From the latest hair trends, to must-have products, to celebs like Katie Holmes who provide inspo for what’s sure to be a trendy cut for 2018, hair is a huge deal for many people. It can also be a sensitive topic. You need look no further than the backlash caused by Kim Kardashian calling her cornrows “Bo Derek braids.” And now? Walmart is being sued for what some say is racial discrimination in the hair care aisle.

After a Southern California woman shared her experience shopping at Walmart, many are crying foul — and she’s even suing the mega-retailer. It all started when Essie Grundy went to buy a comb but noticed something very different about how products for Black women were stored. While other hair care items were within reach on the shelves, the products for “ethnic” hair were locked behind a case.

If Walmart is gonna lock up hair products they need to do it for all of them not only the ethnic hair products pic.twitter.com/XcnajuNNsV

— Khadijah (@Kadia2_) January 22, 2018

Seriously?

They said it's b/c people steal them and open them but people do the same thing to the closed lotions and makeup YET THEY'RE STILL NOT LOCKED UP pic.twitter.com/Gq8SB3Z5PN

— Khadijah (@Kadia2_) January 22, 2018

The image was shocking, or at least enough to make most people shake their heads and ask one simple question: why?

.@Walmart Do you want to explain why one of your stores has locks on ONLY the black hair care products? In case you weren't aware, this is racist and wrong. pic.twitter.com/T59cjr1bbT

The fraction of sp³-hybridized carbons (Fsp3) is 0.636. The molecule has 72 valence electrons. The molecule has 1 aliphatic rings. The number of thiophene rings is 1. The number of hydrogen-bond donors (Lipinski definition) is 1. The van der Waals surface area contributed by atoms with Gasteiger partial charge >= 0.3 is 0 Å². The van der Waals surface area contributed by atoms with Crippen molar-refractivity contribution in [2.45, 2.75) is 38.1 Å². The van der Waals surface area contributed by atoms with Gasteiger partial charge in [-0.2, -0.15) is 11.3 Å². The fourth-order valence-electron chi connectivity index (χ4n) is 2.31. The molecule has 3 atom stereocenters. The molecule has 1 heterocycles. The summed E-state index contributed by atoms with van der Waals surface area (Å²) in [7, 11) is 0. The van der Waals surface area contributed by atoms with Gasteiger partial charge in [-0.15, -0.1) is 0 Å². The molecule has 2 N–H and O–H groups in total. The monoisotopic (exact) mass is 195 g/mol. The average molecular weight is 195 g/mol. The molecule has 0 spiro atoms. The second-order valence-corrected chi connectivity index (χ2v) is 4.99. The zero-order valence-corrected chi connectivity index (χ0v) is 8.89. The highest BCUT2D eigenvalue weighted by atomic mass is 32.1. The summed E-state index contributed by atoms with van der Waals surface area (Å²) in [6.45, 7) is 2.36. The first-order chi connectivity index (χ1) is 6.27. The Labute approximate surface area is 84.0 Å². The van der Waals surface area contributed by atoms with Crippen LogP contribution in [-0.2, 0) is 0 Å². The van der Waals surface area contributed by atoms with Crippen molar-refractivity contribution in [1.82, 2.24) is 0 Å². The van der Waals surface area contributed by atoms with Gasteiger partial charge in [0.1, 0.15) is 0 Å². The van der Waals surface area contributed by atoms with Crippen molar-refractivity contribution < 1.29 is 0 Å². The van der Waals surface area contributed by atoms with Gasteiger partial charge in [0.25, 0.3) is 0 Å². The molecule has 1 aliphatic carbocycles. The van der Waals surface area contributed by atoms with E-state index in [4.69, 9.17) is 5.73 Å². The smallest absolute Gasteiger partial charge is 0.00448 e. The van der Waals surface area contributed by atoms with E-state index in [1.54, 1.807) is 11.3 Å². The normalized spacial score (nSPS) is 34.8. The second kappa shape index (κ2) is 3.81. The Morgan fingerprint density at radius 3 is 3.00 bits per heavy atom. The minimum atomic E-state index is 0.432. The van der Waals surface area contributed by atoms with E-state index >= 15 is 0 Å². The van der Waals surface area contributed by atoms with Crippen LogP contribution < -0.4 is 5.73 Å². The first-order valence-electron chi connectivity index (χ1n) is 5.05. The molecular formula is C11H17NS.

— Detrick Manning 🌺 (@DetrickManning) January 25, 2018

FOR EVERYONE SAYING SOMETHING LIKE “ITS CAUSE THEY’RE STOLEN MORE OFTEN” STOP RIGHT THERE, CAUSE AT THE END OF THE DAY IF THEYRE GONNA LOCK UP SPECIFIC PRODUCTS IN THE STORE IT WOULD BE LIKE THIS ALL OVER THE MAKEUP AISLE TOO. https://t.co/Udh2Ulu2DK

— Curly Headed Cutie 💛 (@maegan_douglas) January 28, 2018

But Grundy didn’t just stop with a few tweets. She’s suing Walmart for discrimination and has hired famed attorney Gloria Allred. During a press conference, Allred told reporters that the choice to keep some products under lock and key “perpetuates a racial stereotype that African-Americans are thieves.”

In a statement, Walmart shared that certain items require additional security measures based on the data of each location. “A high-value item in Washington or California or Colorado is not necessarily going to be a high-value item in Virginia or Tennessee. That’s why you have fishing equipment locked up in Florida.”

The retailer went on to say that they’re “sensitive to this situation.” They added:

"While we’ve yet to review a complaint, we take this situation seriously and look forward to addressing it with the court.”

Hmm, okay.